When you look in the mirror, do you always find something that’s not perfect or beautiful? Why is it that we set the bar so high and there’s always something to complain about?
The critical voice in your head.
Even now being at the other end of the world and working as a model, I still suffer from that critical inner voice. One would think that there’s no reason for me anymore to be insecure about anything, but maybe that’s exactly why I still am. Generally speaking, I am kind to my reflection in the mirror. All day long, I am surrounded by the most beautiful men and women on earth, all of whom I wish the best. Of course, there’s always something to find that makes the other person more beautiful or more fun, but by now I know who I am and what I have to offer.
I never felt so beautiful before
This week, my boyfriend and I were looking at our new photo series that we shot in Cape Town. The results are mind-blowing. I can’t remember ever looking so good. I am not too thin, not too chubby and my hair is growing back. The most important thing is that I am glowing. That’s not only because of the sun and my healthy diet. Above all things, you can see that I’m literally comfortable in my skin.
The photos are amazing
We are a good working duo: the model & the photographer. We learn from each other and have a lot of fun together. We feel the gratitude that the universe gives us to be able to pursue our passions on the other side of the world.
These photos are good. Like really good. That’s because they reflect exactly what’s there in this very moment: joy and gratitude.
Fuck, there it is: belly fat
And yet, there is this self-criticism that resides in me as I skim through our photos. Alongside all the dozens of beautiful photos, there are a few that I would prefer to delete immediately. I see myself bent over a little too much on a stone staircase. My eyes glance downwards and there it is: a roll of belly fat. Fuck! It now looks like I have a huge fat belly but even if I did: So what?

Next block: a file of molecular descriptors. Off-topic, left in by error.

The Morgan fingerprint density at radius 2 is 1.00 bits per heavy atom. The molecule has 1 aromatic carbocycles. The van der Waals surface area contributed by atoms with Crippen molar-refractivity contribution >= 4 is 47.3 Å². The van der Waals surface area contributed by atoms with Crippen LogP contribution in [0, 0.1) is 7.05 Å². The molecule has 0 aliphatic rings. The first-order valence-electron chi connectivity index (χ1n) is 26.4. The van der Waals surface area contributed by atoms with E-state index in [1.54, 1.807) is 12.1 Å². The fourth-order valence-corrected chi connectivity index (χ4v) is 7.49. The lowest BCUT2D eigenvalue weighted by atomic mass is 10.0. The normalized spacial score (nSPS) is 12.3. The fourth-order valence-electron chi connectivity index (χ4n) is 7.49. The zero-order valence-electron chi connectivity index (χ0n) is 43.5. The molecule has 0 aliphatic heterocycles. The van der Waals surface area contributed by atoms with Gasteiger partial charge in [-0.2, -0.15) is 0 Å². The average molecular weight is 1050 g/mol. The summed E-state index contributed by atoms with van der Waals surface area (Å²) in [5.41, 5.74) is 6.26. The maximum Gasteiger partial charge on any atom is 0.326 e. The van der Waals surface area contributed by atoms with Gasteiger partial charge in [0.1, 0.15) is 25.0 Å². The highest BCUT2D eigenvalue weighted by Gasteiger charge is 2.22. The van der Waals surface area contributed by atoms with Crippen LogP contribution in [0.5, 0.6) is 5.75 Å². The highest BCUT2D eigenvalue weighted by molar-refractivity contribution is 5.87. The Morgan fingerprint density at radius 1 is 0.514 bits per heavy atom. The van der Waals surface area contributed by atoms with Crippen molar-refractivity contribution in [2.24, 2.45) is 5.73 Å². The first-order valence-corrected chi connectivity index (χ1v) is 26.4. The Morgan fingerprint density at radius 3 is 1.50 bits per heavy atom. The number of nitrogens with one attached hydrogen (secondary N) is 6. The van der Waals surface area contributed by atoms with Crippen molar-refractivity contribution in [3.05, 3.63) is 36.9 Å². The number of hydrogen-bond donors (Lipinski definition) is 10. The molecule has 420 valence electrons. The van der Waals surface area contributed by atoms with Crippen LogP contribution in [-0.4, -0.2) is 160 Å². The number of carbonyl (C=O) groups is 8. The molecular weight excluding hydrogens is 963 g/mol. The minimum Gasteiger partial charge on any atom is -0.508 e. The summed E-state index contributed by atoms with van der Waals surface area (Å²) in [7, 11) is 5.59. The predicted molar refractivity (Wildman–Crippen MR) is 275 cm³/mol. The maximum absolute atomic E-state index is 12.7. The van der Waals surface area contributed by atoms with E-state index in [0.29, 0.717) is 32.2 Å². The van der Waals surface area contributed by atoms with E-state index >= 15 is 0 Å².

Unrealistic beauty standards
My critical eye frightens me. Why do I immediately disapprove of myself at the sight of that one little belly fat roll? It makes me think and I realise that I am contributing to the unrealistic image that women get of themselves when they look at model photos. Nothing is what it seems and a lot is photoshopped. I’m always horrified by fellow models who have their photos retouched to such an degree that their skin looks like a bowling ball. Why? Why not show ourselves as we are? What’s wrong with that little belly fat roll?
So I am against retouching. I always get a bit sad when photographers photoshop away the bump on my upper lip. It’s part of me, so just leave it! And yet, I would now prefer to know someone who retouches away that belly fat. So it’s a contradiction in terms.
I hear my mother’s voice in the back of my head: You are lucky to have two healthy legs to walk on. She may be the master of putting things into perspective, but right now I don’t give a fuck about those stupid legs.
I published it
It has to be broken: our beauty standards and our self-critical image. I decided to honour my belly fat and published the photo here. And do you know what? It’s actually not that bad after all. I would almost like to have it retouched to make it look worse. Why would I do that? Because now I see that it doesn’t make any sense. Like so much of what we think about ourselves and others doesn’t make any sense. So, listen dear reader: be happy with your two legs and your belly. What would you do without them?